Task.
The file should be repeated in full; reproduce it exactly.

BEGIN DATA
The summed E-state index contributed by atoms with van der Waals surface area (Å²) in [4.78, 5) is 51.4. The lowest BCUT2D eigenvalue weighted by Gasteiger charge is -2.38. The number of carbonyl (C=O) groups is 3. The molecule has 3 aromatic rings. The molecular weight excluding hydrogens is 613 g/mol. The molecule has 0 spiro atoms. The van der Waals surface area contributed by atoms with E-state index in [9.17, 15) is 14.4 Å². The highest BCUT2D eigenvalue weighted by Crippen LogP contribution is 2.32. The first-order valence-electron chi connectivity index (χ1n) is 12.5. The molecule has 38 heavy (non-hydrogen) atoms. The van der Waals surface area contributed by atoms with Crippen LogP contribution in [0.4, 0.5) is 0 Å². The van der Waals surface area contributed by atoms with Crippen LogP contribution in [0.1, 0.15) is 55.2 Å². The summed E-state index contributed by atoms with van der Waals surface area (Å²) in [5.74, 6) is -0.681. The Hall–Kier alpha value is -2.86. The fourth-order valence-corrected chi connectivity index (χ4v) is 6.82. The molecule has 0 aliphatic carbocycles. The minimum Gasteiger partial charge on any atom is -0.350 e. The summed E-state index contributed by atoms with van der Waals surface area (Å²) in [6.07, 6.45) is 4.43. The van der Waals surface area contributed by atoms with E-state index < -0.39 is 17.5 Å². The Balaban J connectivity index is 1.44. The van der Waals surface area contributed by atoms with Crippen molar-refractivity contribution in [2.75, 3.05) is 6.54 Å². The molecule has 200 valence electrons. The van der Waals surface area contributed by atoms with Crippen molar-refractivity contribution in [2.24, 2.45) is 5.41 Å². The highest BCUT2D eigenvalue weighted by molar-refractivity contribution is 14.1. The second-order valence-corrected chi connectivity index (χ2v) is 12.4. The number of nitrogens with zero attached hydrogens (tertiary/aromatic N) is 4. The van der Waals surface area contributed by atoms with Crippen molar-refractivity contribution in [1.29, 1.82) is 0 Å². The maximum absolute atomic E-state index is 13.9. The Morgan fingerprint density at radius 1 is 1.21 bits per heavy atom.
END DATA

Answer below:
The summed E-state index contributed by atoms with van der Waals surface area (Å²) in [4.78, 5) is 51.4. The lowest BCUT2D eigenvalue weighted by Gasteiger charge is -2.38. The number of carbonyl (C=O) groups is 3. The molecule has 3 aromatic rings. The molecular weight excluding hydrogens is 613 g/mol. The molecule has 0 spiro atoms. The van der Waals surface area contributed by atoms with E-state index in [9.17, 15) is 14.4 Å². The highest BCUT2D eigenvalue weighted by Crippen LogP contribution is 2.32. The first-order valence-electron chi connectivity index (χ1n) is 12.5. The molecule has 38 heavy (non-hydrogen) atoms. The van der Waals surface area contributed by atoms with Crippen LogP contribution in [0.4, 0.5) is 0 Å². The van der Waals surface area contributed by atoms with Crippen LogP contribution in [0.1, 0.15) is 55.2 Å². The summed E-state index contributed by atoms with van der Waals surface area (Å²) in [5.74, 6) is -0.681. The Hall–Kier alpha value is -2.86. The fourth-order valence-corrected chi connectivity index (χ4v) is 6.82. The molecule has 0 aliphatic carbocycles. The minimum Gasteiger partial charge on any atom is -0.350 e. The summed E-state index contributed by atoms with van der Waals surface area (Å²) in [6.07, 6.45) is 4.43. The van der Waals surface area contributed by atoms with E-state index < -0.39 is 17.5 Å². The Balaban J connectivity index is 1.44. The van der Waals surface area contributed by atoms with Crippen molar-refractivity contribution in [2.75, 3.05) is 6.54 Å². The molecule has 200 valence electrons. The van der Waals surface area contributed by atoms with Crippen molar-refractivity contribution in [2.24, 2.45) is 5.41 Å². The highest BCUT2D eigenvalue weighted by molar-refractivity contribution is 14.1. The second-order valence-corrected chi connectivity index (χ2v) is 12.4. The number of nitrogens with zero attached hydrogens (tertiary/aromatic N) is 4. The van der Waals surface area contributed by atoms with Crippen molar-refractivity contribution in [1.29, 1.82) is 0 Å². The maximum absolute atomic E-state index is 13.9. The Morgan fingerprint density at radius 1 is 1.21 bits per heavy atom.